Alternative Dispute Resolution (ADR): Negotiating for the Right Mediator

Choosing the right Alternative Dispute Resolution (ADR) process is key to resolving your dispute at the negotiation table

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The following question was posed to faculty member and executive committee member Guhan Subramanian as part of our “Ask the Negotiation Coach” series of articles.

QUESTION:

My company is in the middle of a contract dispute with a customer. The dollar values are large, but thus far things have stayed professional. Our contract specifies binding arbitration in the event of a dispute, but the customer has proposed mediation as a way to avoid the risk of an arbitrated outcome and also to preserve what will hopefully be an ongoing relationship. Though we are amenable to mediation, we are concerned that the particular mediator their team has proposed does not have expertise in the technical issues at stake. We have a different person in mind who, in our view, has greater technical expertise and would do a better job of bridging the gap between the parties. Should we recommend our preferred mediator as a counteroffer?


Download this FREE special report, Mediation Secrets for Better Business Negotiations: Top Techniques from Mediation Training Experts, to discover mediation techniques for selecting the right mediator, understand the mediation process and learn how to engage the mediator to ensure a good outcome from the Program on Negotiation at Harvard Law School.

ANSWER:

First of all, I commend you for keeping things professional and for aspiring to preserve the relationship with your customer. As you know, in many business disputes, particularly when the stakes are high, emotions can escalate, and the result can be less-than-productive negotiations.

To answer your question, I recommend that you have an open-ended conversation with your customer on the objectives of the mediation. I have witnessed situations in which one or both parties think they want mediation but assume that all mediation is the same. In fact, it’s not, and clarifying your objectives before you pick a mediator will ensure you are on the same page once the process begins.

The Definition of Mediation and the Differences Between Facilitative and Evaluative Mediation

There are many different kinds of mediation, but two are most relevant for your question. In a facilitative mediation, the mediator’s role is to smooth the lines of communication between the parties, make sure each side is listening to the other, and generally ensure that the conversation is a productive one. In an evaluative mediation, the mediator’s role is not only to facilitate the conversation but also to evaluate each side’s position (and in some cases) predict what judgment an arbitrator might make, and possible propose a settlement for the parties to consider.

Your team and your customer’s team should think about what role you collectively want your mediator to play. In your context, it would be critical for the mediator to have technical expertise in an evaluative mediation but not necessarily important in a facilitative mediation. So determining jointly what kind of mediation you want will determine whether technical expertise is important.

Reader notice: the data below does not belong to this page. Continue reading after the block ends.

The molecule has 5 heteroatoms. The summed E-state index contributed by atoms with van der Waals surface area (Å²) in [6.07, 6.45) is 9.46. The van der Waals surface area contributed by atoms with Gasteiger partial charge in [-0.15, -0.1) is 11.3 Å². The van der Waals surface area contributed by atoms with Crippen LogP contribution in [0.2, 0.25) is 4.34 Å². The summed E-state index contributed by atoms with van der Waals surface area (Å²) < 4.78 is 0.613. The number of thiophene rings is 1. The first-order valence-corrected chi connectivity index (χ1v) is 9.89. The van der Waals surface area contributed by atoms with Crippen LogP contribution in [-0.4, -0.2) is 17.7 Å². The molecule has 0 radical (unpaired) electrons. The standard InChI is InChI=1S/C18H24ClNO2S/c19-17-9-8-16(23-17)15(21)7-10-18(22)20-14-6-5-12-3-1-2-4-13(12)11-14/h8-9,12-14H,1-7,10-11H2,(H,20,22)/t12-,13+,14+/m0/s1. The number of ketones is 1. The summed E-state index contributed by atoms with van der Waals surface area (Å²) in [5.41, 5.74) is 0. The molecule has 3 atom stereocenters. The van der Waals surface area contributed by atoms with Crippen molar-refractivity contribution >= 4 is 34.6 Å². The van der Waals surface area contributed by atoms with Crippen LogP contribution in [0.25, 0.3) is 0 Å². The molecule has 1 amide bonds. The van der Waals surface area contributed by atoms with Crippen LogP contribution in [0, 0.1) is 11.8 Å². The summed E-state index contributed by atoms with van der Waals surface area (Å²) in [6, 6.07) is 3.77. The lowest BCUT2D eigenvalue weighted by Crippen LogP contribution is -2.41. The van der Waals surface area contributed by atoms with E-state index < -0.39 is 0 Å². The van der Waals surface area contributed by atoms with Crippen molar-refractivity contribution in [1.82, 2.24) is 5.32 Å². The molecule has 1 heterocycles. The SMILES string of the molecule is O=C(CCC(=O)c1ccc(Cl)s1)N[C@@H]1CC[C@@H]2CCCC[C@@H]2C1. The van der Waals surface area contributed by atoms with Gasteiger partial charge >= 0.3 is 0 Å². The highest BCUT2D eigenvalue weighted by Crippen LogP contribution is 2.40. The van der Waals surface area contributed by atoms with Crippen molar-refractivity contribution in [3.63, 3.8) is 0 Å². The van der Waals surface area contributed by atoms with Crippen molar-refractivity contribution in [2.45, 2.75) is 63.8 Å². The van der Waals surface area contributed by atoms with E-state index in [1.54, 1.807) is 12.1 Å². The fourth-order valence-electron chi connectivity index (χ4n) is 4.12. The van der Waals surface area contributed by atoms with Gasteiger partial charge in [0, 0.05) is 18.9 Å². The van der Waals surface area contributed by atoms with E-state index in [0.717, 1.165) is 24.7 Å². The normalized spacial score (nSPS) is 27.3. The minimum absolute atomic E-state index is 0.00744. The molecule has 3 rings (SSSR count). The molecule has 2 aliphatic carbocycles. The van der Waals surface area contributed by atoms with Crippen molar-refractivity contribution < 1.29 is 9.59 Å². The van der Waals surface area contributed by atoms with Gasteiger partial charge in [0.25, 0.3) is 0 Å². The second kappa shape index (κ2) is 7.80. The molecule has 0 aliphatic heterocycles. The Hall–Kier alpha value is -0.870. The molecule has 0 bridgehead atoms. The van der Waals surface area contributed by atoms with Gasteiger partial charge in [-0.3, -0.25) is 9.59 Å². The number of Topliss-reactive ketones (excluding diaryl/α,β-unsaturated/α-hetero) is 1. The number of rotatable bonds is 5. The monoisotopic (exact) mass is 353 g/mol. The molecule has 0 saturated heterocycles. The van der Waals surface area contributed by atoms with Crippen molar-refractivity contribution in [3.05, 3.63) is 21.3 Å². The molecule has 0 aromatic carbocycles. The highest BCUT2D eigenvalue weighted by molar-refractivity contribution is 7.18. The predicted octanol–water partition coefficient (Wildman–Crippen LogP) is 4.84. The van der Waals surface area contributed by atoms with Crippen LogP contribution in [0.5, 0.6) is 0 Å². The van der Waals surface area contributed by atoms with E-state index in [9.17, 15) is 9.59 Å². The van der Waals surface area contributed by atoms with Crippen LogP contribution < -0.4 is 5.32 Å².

In situations where emotions, personalities, or past history are creating a breakdown in the negotiation process, facilitative mediation might be more appropriate. By contrast, when a key goal for one or both sides is to educate themselves and the other side about the underlying facts and legal backdrop, evaluative mediation might be best.

The Substance of the Dispute and Choosing a Mediation Style

It sounds as though your problems are not interpersonal. If this is correct, evaluative mediation might be what you want. If your customer agrees, then they should be able to see why their proposed mediator is not the right person for the job. Hopefully, what might have been a fight between your pick and theirs will be resolved by your mutual interest in finding the right person for the task.

If instead you jointly conclude that facilitative mediation is what you want, and thus that technical expertise is not that important, I would suggest going with their mediator. My impression is that their person is a reasonable choice, but not perfect from your perspective. In the end, you want the other side to feel good about the process to preserve the relationship and maximize the likelihood that the mediation succeeds. Letting them have their mediator gives them one less potential reason to complain after the mediation ends. The customer isn’t always right, but this might be a relatively cheap “give” for your side.

Related Mediation Article: Mediation versus Arbitration – The Alternative Dispute Resolution Process


Download this FREE special report, Mediation Secrets for Better Business Negotiations: Top Techniques from Mediation Training Experts, to discover mediation techniques for selecting the right mediator, understand the mediation process and learn how to engage the mediator to ensure a good outcome from the Program on Negotiation at Harvard Law School.

Adapted from “Dear Negotiation Coach: Negotiating for the Right Mediator,” first published in the September 2012 issue of Negotiation Briefings.

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